I am not suggesting that they be given a free pass. All I would suggest is that the media takes a position of assuming the veracity of allegations against our military. From a former military person, it seems like the mainstream media still views the military the way it did during Vietnam. Why does it seem that they assume the truth of the allegations, instead of allowing the internal processes to work, which they appear to do so?


JD: Ho ho ho. Your "uneducated rube" deference has made me jolly!

To learn more about Bayesian learning, consult the works of Hempel - he's a thick and boring writer, but he's the authority on this subject - and those of his contemporaries in the philosophy of science - Salmon, mainly, who is much more concise.


However, clearly many were willing to jump on and claim that this reached the highest levels, Sec. Rumsfeld, President Bush, etc ... immediately.

We are in agreement on that.


Bayesian learning: that's the process by which people learn not to eat spam, iirc.


G-do and pyrrho,

I have been reading about this Bayesian (*^%$@#^&)^ for the last hour, and what have I discovered? Some tool named Radford Neal likes to take otherwise really simple thoughts and turn them into mind numbingly boring, eye crossingly painful sentences that an ordinary red stater could not begin to comprehend. I saw the phrase "posterior output" keep popping up in the various articles I read, and quite frankly, I could not determine if that was a technical term, or the author's way of saying that the entire text was a pile of shit. At any rate, my previously addled brain is now completely on the fritz, and my head hurts so bad, I am going to have to slam my hand in a car door to take my mind off of the headache.

How freaking difficult would it be for some of those damn academic types to put something like the phrase "trial and error" somewhere in the first paragraph, page, chapter, volume ? Bastards. One and all.


A little skepticism of the press is in order when stories about successfully flushing anything larger than a few sheets of two-ply are given merit, especially in a Cuban prison camp. Try flushing the Bible around my house and I'll kindly ask you what in hell you're trying to do to my toilet. And where did you get that Bible? It is easy for many of us to believe that such abuses would take place insofar as the prolonged incarceration without due process of these people is in itself antithetical to what we believe constitutes justice, a form of abuse that far exceeds the fantastical sidestory involving the plumbing and the Koran.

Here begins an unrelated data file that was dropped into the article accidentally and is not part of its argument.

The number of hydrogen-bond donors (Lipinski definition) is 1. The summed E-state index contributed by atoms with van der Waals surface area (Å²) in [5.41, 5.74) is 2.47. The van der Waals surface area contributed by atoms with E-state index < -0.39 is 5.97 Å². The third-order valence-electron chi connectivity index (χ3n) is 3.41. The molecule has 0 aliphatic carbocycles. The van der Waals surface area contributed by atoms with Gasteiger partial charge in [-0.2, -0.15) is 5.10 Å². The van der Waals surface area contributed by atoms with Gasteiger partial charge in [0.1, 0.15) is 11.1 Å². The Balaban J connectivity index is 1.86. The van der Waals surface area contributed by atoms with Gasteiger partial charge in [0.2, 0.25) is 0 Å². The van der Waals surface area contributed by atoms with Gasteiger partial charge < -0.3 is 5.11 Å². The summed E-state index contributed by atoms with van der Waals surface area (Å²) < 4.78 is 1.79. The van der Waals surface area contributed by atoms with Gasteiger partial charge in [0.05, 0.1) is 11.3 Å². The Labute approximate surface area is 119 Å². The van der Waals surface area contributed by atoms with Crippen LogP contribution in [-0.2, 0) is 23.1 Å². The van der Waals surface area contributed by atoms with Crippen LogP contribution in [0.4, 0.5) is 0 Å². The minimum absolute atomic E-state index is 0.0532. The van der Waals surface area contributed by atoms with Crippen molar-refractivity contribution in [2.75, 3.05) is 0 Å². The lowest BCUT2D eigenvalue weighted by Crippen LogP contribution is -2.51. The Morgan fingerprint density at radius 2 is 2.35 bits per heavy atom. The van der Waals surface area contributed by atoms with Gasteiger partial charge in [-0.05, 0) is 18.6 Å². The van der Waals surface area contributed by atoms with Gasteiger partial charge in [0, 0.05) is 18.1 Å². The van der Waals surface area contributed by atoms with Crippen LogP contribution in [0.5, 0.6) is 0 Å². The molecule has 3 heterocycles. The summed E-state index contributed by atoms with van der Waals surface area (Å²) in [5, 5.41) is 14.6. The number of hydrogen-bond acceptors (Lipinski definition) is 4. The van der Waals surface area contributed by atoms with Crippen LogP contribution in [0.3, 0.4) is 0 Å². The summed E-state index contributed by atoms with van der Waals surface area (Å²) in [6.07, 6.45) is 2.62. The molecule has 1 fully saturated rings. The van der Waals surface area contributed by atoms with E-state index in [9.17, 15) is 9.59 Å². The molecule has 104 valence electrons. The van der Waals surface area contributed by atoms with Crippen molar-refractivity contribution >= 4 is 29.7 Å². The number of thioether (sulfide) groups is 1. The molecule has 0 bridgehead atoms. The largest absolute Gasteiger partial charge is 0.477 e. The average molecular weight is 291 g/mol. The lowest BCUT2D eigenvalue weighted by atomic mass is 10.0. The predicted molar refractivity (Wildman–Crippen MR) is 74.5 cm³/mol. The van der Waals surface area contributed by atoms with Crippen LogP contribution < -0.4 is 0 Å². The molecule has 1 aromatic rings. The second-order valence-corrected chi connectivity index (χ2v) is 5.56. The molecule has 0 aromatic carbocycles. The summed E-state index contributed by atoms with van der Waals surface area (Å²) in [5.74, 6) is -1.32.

what if the "toilet" is a bucket of shit or a hole in the ground?



Bayesian learning would lead you to the conclusion that ... drumroll ... Who the hell knows ?!?! lol.

My brain is still on the fritz from reading that tripe.


pyrrho, that would be barbaric.


That would be abuse! Torture! A violation of the Geneva Conventions! That would rank right up there with making somebody read about Bayesian learning!



Don't be silly, nothing is bad as reading about Bayesian learning.



sorry to be so crude, there's just a lot of types of "toilet".

A seat over a tub, etc, what kind of access to bathrooms do these guys have? I don't want to speculate as I just don't know.


I guess Pyrrho has a point; however I am somewhat amused to think that we might shortly descend into an argument over what constitutes a toilet and whether the word 'flush' is a red herring or evidence that it could not have happened (too big in a regular toilet and have you ever tried to flush a hole in the gound?)



well, Kav, I guess we're there. Yeah, I've flushed a hole in the ground... well, basically, many outhouse type bathrooms do have a flush that is just a trap door (and maybe some cleaning fluid).

Hey! what can I say, I've gone to the bathroom a lot of places... it comes up a lot. NO! Not more than normal! But... ug, the politics of bodily fluids is sensitive, arn't it?


I just read this. It appears as if Newsweek might be owed an apology.


Unless of course this is bad news also....


Any decent introduction to Bayesian Learning includes the following limerick:

There once was a theorist named Bayes
who mooned in peculiar ways.
He'd show his prior
to any admirer,
but to see his posterior, you pays!

Well, after you've been doing machine learning for a while, your sense of humor starts to go.